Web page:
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Trade-offs and Guarantees of Adversarial Representation Learning for Information Obfuscation
Han Zhao · Jianfeng Chi · Yuan Tian · Geoffrey Gordon

Wed Dec 09 09:00 AM -- 11:00 AM (PST) @ Poster Session 3 #1066

Crowdsourced data used in machine learning services might carry sensitive information about attributes that users do not want to share. Various methods have been proposed to minimize the potential information leakage of sensitive attributes while maximizing the task accuracy. However, little is known about the theory behind these methods. In light of this gap, we develop a novel theoretical framework for attribute obfuscation. Under our framework, we propose a minimax optimization formulation to protect the given attribute and analyze its inference guarantees against worst-case adversaries. Meanwhile, there is a tension between minimizing information leakage and maximizing task accuracy. To understand this, we prove an information-theoretic lower bound to precisely characterize the fundamental trade-off between accuracy and information leakage. We conduct experiments on two real-world datasets to corroborate the inference guarantees and validate the inherent trade-offs therein. Our results indicate that, among several alternatives, the adversarial learning approach achieves the best trade-off in terms of attribute obfuscation and accuracy maximization.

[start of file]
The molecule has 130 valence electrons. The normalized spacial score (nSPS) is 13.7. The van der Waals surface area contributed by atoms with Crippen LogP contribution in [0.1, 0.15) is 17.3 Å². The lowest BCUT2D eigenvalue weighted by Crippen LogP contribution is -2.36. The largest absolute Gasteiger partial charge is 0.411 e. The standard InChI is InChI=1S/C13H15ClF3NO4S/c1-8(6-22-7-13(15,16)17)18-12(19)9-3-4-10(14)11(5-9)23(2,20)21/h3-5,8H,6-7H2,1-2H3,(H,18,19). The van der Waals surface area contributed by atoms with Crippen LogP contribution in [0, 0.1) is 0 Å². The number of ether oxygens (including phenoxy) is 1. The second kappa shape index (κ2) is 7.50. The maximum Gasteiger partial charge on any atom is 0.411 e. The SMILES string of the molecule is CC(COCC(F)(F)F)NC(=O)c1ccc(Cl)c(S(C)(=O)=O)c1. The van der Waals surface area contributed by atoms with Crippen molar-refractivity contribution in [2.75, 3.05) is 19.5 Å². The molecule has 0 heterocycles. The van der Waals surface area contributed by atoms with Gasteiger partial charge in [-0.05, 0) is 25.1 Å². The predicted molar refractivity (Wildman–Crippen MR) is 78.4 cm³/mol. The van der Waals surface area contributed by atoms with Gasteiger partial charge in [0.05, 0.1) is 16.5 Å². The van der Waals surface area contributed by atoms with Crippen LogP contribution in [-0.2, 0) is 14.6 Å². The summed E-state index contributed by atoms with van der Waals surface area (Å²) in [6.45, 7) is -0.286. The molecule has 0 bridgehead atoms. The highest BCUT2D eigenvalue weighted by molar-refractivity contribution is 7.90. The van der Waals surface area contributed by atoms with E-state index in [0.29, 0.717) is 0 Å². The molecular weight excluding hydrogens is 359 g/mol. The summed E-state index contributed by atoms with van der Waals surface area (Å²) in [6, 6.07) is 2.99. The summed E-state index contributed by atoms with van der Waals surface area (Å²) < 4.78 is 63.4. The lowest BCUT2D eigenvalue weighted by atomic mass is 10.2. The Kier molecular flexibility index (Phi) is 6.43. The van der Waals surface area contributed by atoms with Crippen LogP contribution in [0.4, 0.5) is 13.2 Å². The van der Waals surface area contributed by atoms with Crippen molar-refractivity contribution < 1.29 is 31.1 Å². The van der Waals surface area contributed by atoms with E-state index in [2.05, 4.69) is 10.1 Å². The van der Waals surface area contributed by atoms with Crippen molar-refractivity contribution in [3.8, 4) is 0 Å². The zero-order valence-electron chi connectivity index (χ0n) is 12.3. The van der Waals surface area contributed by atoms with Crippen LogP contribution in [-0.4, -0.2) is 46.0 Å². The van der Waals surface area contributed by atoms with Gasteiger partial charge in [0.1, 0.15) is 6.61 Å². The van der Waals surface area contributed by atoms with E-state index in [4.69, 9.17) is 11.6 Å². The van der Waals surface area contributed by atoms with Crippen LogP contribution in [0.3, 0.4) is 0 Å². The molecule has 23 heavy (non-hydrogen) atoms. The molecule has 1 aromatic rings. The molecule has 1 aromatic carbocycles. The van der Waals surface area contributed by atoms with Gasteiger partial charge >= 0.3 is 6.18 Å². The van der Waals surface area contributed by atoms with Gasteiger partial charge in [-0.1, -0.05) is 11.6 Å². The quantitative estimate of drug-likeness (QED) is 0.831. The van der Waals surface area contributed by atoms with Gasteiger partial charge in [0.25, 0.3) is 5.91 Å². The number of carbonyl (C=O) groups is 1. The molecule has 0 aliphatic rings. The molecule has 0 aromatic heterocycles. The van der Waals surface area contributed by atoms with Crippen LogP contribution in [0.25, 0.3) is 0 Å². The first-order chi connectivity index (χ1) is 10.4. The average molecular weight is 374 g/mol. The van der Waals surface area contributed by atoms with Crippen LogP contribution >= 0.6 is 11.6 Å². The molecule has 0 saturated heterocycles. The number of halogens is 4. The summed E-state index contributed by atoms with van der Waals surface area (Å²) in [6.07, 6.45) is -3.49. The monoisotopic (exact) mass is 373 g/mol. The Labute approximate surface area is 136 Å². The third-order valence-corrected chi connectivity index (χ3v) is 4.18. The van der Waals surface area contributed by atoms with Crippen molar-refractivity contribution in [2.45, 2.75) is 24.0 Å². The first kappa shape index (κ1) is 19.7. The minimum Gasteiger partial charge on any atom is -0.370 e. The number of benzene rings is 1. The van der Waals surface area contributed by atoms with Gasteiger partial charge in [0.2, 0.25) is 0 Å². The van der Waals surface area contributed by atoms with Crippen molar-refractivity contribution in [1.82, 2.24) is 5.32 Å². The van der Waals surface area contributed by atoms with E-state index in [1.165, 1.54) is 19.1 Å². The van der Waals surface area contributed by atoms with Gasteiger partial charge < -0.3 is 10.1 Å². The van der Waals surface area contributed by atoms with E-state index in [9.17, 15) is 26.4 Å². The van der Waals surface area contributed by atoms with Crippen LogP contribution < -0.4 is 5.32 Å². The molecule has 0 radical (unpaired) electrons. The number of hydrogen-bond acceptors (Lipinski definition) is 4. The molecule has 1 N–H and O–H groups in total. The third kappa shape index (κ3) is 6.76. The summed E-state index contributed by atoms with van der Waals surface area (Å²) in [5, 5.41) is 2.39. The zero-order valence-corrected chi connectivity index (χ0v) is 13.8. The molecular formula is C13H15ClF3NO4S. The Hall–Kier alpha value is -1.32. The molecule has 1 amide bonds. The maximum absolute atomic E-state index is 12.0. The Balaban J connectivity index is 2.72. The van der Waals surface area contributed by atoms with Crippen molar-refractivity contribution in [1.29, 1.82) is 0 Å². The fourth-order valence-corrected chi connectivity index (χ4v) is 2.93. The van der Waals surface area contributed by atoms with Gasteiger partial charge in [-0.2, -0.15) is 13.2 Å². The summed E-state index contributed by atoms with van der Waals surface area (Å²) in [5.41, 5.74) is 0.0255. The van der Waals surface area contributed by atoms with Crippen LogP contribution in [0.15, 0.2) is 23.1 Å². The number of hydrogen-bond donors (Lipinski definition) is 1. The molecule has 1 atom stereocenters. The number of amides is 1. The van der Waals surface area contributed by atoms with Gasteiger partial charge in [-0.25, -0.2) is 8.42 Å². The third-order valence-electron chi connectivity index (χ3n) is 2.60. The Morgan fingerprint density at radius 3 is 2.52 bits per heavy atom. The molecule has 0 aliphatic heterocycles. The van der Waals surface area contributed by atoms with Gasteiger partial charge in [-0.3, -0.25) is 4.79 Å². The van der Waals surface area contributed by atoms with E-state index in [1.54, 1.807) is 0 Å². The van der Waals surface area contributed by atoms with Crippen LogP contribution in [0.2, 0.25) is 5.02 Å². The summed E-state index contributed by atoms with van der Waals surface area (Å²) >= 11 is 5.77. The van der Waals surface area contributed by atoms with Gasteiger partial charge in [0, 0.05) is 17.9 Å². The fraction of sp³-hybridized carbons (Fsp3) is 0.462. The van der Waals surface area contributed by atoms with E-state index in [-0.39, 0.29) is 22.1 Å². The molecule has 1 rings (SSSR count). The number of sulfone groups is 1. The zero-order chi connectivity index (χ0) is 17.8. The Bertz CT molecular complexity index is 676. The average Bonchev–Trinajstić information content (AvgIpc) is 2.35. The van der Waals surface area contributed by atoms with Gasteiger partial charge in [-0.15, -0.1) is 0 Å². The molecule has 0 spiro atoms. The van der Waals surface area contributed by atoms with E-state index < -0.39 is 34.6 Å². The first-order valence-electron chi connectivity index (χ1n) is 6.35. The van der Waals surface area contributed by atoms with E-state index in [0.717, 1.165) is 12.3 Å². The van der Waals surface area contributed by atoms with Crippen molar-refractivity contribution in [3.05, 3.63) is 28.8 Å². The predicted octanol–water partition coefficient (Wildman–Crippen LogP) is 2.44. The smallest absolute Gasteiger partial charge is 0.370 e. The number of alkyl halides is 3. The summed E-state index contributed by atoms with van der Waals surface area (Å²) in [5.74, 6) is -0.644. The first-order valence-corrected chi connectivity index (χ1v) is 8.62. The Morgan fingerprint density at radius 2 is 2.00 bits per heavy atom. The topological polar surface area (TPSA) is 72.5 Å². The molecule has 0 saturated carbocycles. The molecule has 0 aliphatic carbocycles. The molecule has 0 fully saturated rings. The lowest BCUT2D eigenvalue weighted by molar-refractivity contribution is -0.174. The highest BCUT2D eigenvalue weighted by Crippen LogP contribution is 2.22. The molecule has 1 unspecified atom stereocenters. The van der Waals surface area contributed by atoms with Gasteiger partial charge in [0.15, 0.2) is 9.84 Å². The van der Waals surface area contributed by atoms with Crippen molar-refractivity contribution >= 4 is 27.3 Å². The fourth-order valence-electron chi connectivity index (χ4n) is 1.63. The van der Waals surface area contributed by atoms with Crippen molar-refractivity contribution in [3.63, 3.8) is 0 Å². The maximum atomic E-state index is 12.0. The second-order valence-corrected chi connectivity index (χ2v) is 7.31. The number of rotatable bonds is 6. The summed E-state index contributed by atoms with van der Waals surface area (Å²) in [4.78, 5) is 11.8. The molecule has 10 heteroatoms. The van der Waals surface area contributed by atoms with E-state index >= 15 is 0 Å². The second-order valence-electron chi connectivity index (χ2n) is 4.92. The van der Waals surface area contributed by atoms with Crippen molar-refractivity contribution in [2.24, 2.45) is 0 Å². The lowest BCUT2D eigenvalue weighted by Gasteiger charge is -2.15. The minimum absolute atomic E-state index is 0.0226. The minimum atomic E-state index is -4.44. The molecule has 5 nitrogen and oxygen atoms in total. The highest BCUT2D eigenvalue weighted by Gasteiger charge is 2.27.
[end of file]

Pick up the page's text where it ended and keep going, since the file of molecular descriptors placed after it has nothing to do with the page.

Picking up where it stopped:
Author Information

Han Zhao (University of Illinois at Urbana-Champaign)
Jianfeng Chi (University of Virginia)
Yuan Tian (University of Virginia)
Geoffrey Gordon (MSR Montréal & CMU)

Dr. Gordon is an Associate Research Professor in the Department of Machine Learning at Carnegie Mellon University, and co-director of the Department's Ph. D. program. He works on multi-robot systems, statistical machine learning, game theory, and planning in probabilistic, adversarial, and general-sum domains. His previous appointments include Visiting Professor at the Stanford Computer Science Department and Principal Scientist at Burning Glass Technologies in San Diego. Dr. Gordon received his B.A. in Computer Science from Cornell University in 1991, and his Ph.D. in Computer Science from Carnegie Mellon University in 1999.

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